Vice Premier Lin Hsin-yi (林信義) yesterday made his second inspection tour of the Nanotechnology Research Center at the Industrial Technology Research Institute (工研院) in Hsinchu, calling for greater government funding.
Lin said that the government has increased nanotechnology research funding to NT$23.17 billion (US$665.8 million) until 2008, up 20.68 percent from an original estimate of NT$19.2 billion.
"But approximately US$100 million annually is still not enough to develop the revolutionary sector -- where Taiwan's future economic miracle lies -- compared to the world's annual US$4 billion [invested in the sector,]" Lin said.
He encouraged the center to seek strategic alliances with the private sector, sharing capital, technological resources and talent to help upgrade the nation's industries -- both in the traditional and high-tech sectors -- as soon as possible.
According to accompanying government officials from the Cabinet-level Council for Economic Planning and Development, Japan is expected to allocate US$1 billion per year on nanotech research, while the US will spend US$750 million per year and West European countries are injecting US$1.2 billion between last year and 2006.
Taiwan, on the other hand, is catching up with South Korea, which spent US$166 million last year, and China, which plans to spend a total of US$300 million between 2001 and 2005 on nanotechnology research.
Despite being cash-strapped, the center envisions a bright future.
The institute's Executive Vice President Bob Yang (楊日昌) said world production value in the nanotechnology industry, which now sits at US$1 trillion, will grow 13-fold between 2005 and 2010, while the scope of its application is expected to increase by 25 times.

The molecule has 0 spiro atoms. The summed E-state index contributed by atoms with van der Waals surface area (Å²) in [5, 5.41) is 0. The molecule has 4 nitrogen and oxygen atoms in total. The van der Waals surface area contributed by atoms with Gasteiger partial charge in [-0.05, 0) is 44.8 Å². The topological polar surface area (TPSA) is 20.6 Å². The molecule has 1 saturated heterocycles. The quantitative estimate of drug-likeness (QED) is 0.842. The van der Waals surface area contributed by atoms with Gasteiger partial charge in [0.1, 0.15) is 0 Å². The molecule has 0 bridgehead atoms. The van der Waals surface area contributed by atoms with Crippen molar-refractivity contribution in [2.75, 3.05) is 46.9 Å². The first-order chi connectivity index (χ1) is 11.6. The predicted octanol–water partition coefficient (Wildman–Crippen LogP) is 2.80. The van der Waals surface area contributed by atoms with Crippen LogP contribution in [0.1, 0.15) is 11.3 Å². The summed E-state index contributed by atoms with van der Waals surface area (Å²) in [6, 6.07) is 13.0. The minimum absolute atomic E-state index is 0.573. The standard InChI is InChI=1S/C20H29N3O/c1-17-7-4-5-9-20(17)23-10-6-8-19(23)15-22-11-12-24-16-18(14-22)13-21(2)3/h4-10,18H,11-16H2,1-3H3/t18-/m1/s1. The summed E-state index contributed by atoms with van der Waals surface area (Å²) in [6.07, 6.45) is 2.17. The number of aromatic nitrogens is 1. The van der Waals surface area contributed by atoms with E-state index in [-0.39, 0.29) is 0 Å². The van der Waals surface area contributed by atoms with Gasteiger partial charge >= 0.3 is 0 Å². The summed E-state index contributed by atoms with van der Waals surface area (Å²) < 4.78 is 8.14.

"The technology's applications in optoelectronics, where Taiwan enjoys a competitive edge, will expand, greatly benefiting the nation's economy," Yang said.
He also downplayed competition from China, reasoning that Taiwan controls more sophisticated technologies.
Electronics, advanced displays, photonics and high-density storage will be the center's major areas of focus for nanotechnology applications, he said.
Institute President Shih Chintay (史欽泰) said the center puts equal effort into nanotechnology's commercialization, which will soon become readily available to traditional industries, and on long-term exploratory research, that is expected to provide a boost to the biotechnology, semiconductor and information-technology sectors within the next five to 10 years.
Liu Yung-sheng (劉容生), the director of the Institute of Optoelectronics, said the government plans to replace traffic lights and street lamps nationwide with nanotechnology-applied light-emitting diodes, which will cost NT$4.6 billion to install, but is expected to save NT$9.6 billion in electricity in only five years.